NYC Parents, Students & Advocates Call for Closing Live Animal Markets Amid Avian Flu Outbreak
This press release, by New York City’s Coalition for Healthy School Food, includes a statement by United Poultry Concerns about the contribution of live animal slaughter markets to bird flu and other contagious diseases. UPC is a signatory to the Coalition’s letter to NYC’s Mayor and New York’s Governor, which was published in full by the Brooklyn Eagle.
FOR IMMEDIATE RELEASE
April 20, 2022
NEW VIDEO & LETTER: NYC PARENTS, STUDENTS & ADVOCATES CALL FOR TEMPORARY HALT ON LIVE ANIMAL SLAUGHTER MARKETS IN NYC AMID AVIAN FLU OUTBREAK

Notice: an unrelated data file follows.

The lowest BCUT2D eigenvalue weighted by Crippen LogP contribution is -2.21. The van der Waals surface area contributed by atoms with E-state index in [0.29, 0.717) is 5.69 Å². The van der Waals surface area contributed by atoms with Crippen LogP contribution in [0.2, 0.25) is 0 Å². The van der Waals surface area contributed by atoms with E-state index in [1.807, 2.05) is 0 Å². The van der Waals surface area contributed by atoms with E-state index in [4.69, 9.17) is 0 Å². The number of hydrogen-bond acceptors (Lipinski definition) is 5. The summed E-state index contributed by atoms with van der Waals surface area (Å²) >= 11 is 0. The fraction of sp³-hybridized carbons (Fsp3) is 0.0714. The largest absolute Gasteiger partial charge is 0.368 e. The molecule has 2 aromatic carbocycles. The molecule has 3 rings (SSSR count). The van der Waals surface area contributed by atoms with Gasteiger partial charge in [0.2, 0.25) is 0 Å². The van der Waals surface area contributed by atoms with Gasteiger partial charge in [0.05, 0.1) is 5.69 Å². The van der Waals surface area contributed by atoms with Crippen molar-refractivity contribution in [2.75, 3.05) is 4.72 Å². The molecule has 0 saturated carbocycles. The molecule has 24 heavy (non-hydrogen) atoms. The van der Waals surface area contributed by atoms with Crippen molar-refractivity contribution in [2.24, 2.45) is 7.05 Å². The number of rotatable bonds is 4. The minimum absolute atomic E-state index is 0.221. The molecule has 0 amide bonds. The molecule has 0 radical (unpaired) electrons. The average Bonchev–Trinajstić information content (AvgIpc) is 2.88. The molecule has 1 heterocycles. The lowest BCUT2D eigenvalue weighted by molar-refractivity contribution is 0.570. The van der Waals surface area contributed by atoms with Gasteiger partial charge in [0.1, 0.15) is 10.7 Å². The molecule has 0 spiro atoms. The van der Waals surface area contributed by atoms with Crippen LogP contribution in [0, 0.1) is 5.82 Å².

In New Letter & Video, Communities Call on Gov. Hochul and Mayor Adams To Pause Neighborhood Slaughter Markets Until Risk Assessment is Conducted
NEW YORK – A coalition of parents, students and advocacy organizations today launched a digital media campaign and sent a letter to Gov. Hochul, Mayor Adams and others calling for a temporary halt on live animal slaughter markets in New York City neighborhoods until a risk assessment is conducted. The coalition cited the current spread of H5N1 avian flu throughout New York State and the possibility that it could mutate into a strain that infects humans as the central reason to suspend the slaughter markets, especially those located in the close vicinity of schools. Over 100 schools and playgrounds are located near these retail slaughter markets that have been described as “breeding grounds for the spread of diseases” by health experts and physicians.